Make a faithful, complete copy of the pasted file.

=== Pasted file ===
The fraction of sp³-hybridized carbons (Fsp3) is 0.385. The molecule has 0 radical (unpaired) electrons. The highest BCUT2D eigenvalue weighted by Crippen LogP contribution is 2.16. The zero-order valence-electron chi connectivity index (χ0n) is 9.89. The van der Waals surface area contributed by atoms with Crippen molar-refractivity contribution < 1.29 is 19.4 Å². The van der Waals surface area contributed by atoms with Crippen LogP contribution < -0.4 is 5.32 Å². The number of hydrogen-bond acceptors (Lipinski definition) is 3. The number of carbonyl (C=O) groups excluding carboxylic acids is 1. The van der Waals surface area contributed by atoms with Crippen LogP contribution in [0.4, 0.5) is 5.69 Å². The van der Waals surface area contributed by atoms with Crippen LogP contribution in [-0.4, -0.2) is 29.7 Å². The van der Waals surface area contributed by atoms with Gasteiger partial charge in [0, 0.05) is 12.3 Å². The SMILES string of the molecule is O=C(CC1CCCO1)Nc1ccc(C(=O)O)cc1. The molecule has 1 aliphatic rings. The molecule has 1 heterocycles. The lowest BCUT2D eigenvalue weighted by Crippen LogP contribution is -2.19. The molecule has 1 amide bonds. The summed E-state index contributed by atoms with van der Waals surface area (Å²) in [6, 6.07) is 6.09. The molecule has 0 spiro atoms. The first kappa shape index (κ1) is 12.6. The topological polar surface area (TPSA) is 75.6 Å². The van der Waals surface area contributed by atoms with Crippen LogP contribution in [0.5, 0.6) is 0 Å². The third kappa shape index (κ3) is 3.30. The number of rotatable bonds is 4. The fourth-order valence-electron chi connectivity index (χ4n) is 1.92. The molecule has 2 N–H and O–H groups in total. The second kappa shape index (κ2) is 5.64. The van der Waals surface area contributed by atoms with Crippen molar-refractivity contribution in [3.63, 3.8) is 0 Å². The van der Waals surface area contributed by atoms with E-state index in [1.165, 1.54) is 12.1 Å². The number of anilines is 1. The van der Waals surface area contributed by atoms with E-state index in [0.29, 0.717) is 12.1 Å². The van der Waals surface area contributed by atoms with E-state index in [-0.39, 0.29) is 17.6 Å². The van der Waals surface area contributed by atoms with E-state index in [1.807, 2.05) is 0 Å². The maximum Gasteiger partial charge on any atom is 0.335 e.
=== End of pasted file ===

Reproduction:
The fraction of sp³-hybridized carbons (Fsp3) is 0.385. The molecule has 0 radical (unpaired) electrons. The highest BCUT2D eigenvalue weighted by Crippen LogP contribution is 2.16. The zero-order valence-electron chi connectivity index (χ0n) is 9.89. The van der Waals surface area contributed by atoms with Crippen molar-refractivity contribution < 1.29 is 19.4 Å². The van der Waals surface area contributed by atoms with Crippen LogP contribution < -0.4 is 5.32 Å². The number of hydrogen-bond acceptors (Lipinski definition) is 3. The number of carbonyl (C=O) groups excluding carboxylic acids is 1. The van der Waals surface area contributed by atoms with Crippen LogP contribution in [0.4, 0.5) is 5.69 Å². The van der Waals surface area contributed by atoms with Crippen LogP contribution in [-0.4, -0.2) is 29.7 Å². The van der Waals surface area contributed by atoms with Gasteiger partial charge in [0, 0.05) is 12.3 Å². The SMILES string of the molecule is O=C(CC1CCCO1)Nc1ccc(C(=O)O)cc1. The molecule has 1 aliphatic rings. The molecule has 1 heterocycles. The lowest BCUT2D eigenvalue weighted by Crippen LogP contribution is -2.19. The molecule has 1 amide bonds. The summed E-state index contributed by atoms with van der Waals surface area (Å²) in [6, 6.07) is 6.09. The molecule has 0 spiro atoms. The first kappa shape index (κ1) is 12.6. The topological polar surface area (TPSA) is 75.6 Å². The van der Waals surface area contributed by atoms with Crippen LogP contribution in [0.5, 0.6) is 0 Å². The third kappa shape index (κ3) is 3.30. The number of rotatable bonds is 4. The fourth-order valence-electron chi connectivity index (χ4n) is 1.92. The molecule has 2 N–H and O–H groups in total. The second kappa shape index (κ2) is 5.64. The van der Waals surface area contributed by atoms with Crippen molar-refractivity contribution in [3.63, 3.8) is 0 Å². The van der Waals surface area contributed by atoms with E-state index in [1.165, 1.54) is 12.1 Å². The number of anilines is 1. The van der Waals surface area contributed by atoms with E-state index in [0.29, 0.717) is 12.1 Å². The van der Waals surface area contributed by atoms with E-state index in [-0.39, 0.29) is 17.6 Å². The van der Waals surface area contributed by atoms with E-state index in [1.807, 2.05) is 0 Å². The maximum Gasteiger partial charge on any atom is 0.335 e.